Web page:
CAMP LEJEUNE, N.C. -- Two Marines stationed with 2d Marine Division saved a 10-year-old boy from drowning at Onslow Beach here May 27.
Corporals Jason T. Tucker, the training noncommissioned officer for 1st Platoon, Truck Company, and John Leon Jr., a line NCO with 3d Plt., were at the beach enjoying their Memorial Day weekend when they heard yelling and screaming near the water.
According to Tucker, he and Leon were tossing a football around with some of the other people on the beach when they heard the screams.
"There was a lady who was about waist deep in water about 20 yards out. She was screaming out into the direction of the ocean," said Tucker, a Lincoln Park, Mich., native. "We didn't think anything of it at first, but then the lady started to scream, 'come back in, you're too far out!' I looked out and there was this kid flailing his arms."
What happened next, according to Leon, who is from Grand Rapids, Mich., was that he and Tucker swam out to get the young boy.
The boy was later identified as 10-year-old Keenan Albert, son of Quandra Bines and step-son of Cpl. Anthony Bines, a Marine stationed here with 2d Supply Battalion, 2d Force Service Support Group.
Tucker said as soon as they reached him, Albert was face down. He then rolled Albert over and saw he was foaming at the mouth and it didn't seem like he was breathing.
"We were getting pretty worn out from swimming so fast, so far out. I kept looking at him and telling him everything was going to be OK, and I wouldn't let anything happen to him," Tucker explained. "I didn't want this kid to die so I just swam faster and faster. He looked like he wasn't breathing still. I was glad to see that there were more people waiting for us on the beach. After we got to the beach, the lifeguards and a corpsman took over until the ambulance came."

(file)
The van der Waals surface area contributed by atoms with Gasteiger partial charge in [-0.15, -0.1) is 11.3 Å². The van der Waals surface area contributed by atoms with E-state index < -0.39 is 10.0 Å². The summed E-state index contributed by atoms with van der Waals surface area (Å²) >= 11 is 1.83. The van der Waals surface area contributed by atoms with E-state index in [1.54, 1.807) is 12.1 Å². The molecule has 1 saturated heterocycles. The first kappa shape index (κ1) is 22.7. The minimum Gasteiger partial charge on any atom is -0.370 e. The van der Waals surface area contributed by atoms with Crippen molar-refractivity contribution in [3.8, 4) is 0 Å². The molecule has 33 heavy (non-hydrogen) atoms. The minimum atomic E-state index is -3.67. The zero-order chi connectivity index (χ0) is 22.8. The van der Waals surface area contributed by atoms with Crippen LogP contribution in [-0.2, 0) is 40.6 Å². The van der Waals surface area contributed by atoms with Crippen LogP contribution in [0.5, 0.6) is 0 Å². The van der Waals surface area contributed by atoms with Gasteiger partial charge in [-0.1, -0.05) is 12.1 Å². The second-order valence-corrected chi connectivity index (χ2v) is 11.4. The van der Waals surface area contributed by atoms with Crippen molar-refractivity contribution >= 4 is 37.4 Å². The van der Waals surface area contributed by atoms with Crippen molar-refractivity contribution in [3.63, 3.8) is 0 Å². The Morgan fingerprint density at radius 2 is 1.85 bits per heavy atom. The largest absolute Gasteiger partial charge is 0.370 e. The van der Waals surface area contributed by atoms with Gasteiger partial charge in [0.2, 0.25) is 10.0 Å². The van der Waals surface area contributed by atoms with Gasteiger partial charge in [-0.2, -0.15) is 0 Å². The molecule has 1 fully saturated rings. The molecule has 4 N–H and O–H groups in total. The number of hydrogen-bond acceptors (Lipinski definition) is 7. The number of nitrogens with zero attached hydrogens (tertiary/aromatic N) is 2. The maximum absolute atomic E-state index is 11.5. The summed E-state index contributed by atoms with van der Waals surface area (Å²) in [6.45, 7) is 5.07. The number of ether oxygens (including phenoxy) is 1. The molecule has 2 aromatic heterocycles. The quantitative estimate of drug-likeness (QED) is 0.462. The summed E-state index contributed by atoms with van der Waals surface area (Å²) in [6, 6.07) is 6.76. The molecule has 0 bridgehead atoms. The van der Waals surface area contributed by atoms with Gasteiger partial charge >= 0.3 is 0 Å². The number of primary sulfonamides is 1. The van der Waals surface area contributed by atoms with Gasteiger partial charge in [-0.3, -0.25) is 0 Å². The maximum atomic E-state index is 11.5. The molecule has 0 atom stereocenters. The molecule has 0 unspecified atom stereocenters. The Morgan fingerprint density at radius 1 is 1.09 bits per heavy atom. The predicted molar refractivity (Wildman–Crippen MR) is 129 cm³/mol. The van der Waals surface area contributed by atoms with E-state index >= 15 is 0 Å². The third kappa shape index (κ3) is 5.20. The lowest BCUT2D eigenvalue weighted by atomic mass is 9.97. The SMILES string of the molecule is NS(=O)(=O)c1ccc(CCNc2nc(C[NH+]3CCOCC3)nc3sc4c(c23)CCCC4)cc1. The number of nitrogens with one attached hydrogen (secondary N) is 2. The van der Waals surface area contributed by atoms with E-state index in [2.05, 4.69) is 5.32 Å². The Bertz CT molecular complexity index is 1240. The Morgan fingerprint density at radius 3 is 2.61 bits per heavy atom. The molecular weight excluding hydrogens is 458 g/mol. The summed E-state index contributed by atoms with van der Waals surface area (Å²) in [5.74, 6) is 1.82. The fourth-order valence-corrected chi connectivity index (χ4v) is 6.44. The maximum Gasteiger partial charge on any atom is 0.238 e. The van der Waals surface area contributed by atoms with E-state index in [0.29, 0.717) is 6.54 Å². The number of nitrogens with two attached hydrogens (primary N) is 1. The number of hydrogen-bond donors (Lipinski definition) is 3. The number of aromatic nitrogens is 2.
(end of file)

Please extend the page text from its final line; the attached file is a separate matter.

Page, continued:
The boy's family later thanked Tucker and Leon during a meeting at the Bines residence in Tarawa Terrace I here.
"I was really scared when I got the phone call about my son. I drove as fast as I could and almost ran every light to get there," said Bines. "I felt bad because I wasn't out there with my wife and son, but very appreciative at the same time that you two (Tucker and Leon) were out there to help them. You guys put yourselves in danger and risked your own lives to save my son. I will never be able to thank you enough."
According to Leon, he and Tucker were actually ready to go home before they heard the screams.
"We were already there for a couple of hours and we were packing all of our stuff up to leave," Leon said. "I guess it was a good thing we stuck around a little longer though."
When the Marines asked Albert about going swimming, Albert just shook his head and said, "never again."
Although sick and still exhausted from the experience, Albert thanked the Marines for what they had done. He gathered up enough energy to stand up, walk over to the Marines, shake both their hands and said, "Thank you for saving my life."
Editor's note- Although not mentioned in the above story, the Bines family would also like to thank the corpsmen, lifeguards, emergency medical technicians and everyone else involved in the incident.